As COVID-19 has been disrupting our personal and professional lives, the April 15 tax deadline continued to loom on the horizon. In welcome news for many, on Friday, Treasury Secretary Steven Mnuchin announced, via Twitter, that the April 15 income tax deadline would be extended, allowing individuals to wait until July 15, 2020, to file their returns and pay any balances due.
The IRS followed up by issuing Notice 2020-18, which provides clarity on a number of fronts. First, the IRS explained that this change represents a “postponement” of the due date for filing income tax returns and income tax payments due on April 15. The Notice clarified that this postponement applies to first-quarter estimated tax payments (also due on April 15, 2020), meaning that these payments are also now due on July 15, 2020. Interestingly, the due date for the second quarter estimates (June 15, 2020) has not yet been changed, creating a unique situation where the second quarter payments are due before the first quarter!
April 15 is also the deadline for other returns and tax-related actions items, and the Notice made clear that the extension applies only to federal income tax payments and filings. For example, the deadline for filing gift tax returns, which is also April 15, was not automatically extended. Thus, an extension must still be filed in order to delay the filing past April 15.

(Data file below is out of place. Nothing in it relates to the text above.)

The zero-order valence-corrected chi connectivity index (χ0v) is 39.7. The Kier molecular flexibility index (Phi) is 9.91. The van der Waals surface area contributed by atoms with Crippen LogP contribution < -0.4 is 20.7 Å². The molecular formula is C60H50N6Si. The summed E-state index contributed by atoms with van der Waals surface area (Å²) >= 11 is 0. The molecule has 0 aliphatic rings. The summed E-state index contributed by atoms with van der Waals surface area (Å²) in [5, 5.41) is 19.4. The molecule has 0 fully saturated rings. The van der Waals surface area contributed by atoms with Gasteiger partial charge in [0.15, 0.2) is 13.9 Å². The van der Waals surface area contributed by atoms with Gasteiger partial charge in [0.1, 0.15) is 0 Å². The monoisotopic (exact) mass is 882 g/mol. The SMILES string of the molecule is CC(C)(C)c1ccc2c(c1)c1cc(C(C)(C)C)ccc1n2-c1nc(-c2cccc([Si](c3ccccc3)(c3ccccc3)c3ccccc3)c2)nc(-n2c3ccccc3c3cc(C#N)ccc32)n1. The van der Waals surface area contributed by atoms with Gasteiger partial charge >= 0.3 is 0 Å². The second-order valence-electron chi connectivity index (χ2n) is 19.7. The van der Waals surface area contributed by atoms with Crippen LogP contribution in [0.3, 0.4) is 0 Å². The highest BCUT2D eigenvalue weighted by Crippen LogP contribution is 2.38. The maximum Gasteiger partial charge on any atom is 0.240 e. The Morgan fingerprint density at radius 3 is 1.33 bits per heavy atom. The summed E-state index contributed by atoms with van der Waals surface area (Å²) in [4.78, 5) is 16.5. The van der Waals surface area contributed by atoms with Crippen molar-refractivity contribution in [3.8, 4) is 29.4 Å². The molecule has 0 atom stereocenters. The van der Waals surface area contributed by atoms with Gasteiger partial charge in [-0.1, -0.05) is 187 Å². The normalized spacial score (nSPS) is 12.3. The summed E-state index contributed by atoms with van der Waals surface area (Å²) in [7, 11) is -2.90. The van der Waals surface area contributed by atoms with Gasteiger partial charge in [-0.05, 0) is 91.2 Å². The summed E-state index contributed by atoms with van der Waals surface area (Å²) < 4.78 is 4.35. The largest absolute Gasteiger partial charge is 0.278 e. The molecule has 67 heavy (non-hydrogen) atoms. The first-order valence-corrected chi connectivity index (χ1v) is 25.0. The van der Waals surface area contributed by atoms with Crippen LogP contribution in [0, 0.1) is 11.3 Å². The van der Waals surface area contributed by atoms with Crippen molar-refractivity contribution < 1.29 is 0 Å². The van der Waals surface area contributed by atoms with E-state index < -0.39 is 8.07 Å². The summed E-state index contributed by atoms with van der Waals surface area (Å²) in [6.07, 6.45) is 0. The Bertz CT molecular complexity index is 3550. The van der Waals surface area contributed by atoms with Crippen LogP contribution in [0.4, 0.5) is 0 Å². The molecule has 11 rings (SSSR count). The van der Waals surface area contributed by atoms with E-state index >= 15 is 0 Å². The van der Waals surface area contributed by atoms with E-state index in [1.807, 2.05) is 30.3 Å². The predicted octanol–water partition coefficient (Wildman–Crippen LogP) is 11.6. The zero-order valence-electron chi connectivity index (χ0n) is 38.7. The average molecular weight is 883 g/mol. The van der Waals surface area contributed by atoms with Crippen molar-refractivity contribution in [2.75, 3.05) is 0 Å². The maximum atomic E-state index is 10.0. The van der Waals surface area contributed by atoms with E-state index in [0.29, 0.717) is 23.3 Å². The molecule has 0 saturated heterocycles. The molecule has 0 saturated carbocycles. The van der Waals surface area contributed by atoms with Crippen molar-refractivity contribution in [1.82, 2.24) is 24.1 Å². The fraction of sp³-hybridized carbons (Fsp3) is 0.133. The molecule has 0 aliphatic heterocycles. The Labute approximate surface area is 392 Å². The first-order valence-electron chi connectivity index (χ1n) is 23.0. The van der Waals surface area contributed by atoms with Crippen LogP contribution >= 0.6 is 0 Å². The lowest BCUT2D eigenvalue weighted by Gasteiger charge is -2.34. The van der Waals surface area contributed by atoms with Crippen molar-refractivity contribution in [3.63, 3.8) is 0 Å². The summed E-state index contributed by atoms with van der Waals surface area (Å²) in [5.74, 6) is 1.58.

Contributions to certain retirement and savings plans can be made up to the deadline for filing income tax returns and still be treated as occurring in the prior year. In some cases, contribution deadlines are based on the income tax return due date, with extensions (e.g., contributions to SEPs), and in others, the deadlines don’t consider any extensions (e.g., contributions to IRAs and HSAs). The Notice answered a key question, namely that this pronouncement was a change in the filing deadline, rather than an automatic extension. Because the Notice created a new filing deadline of July 15, 2020, taxpayers should have until July 15 to make any of these contributions and still have them count toward the 2019 tax year.
The Massachusetts Department of Revenue has indicated that it is prepared to follow the IRS in offering relief for filing obligations, although no authoritative guidance has been given. The DOR is currently working on a plan to provide filing and payment relief.
News on COVID-19 is disseminating as rapidly as the projected spread of the virus, and there will likely be further guidance from the IRS and the Massachusetts DOR regarding these and other tax issues. We will issue further updates as written guidance is made available.
If you have questions about estate planning, probate, trusts, and tax matters, please contact one of Conn Kavanaugh’s experienced estate planning lawyers.
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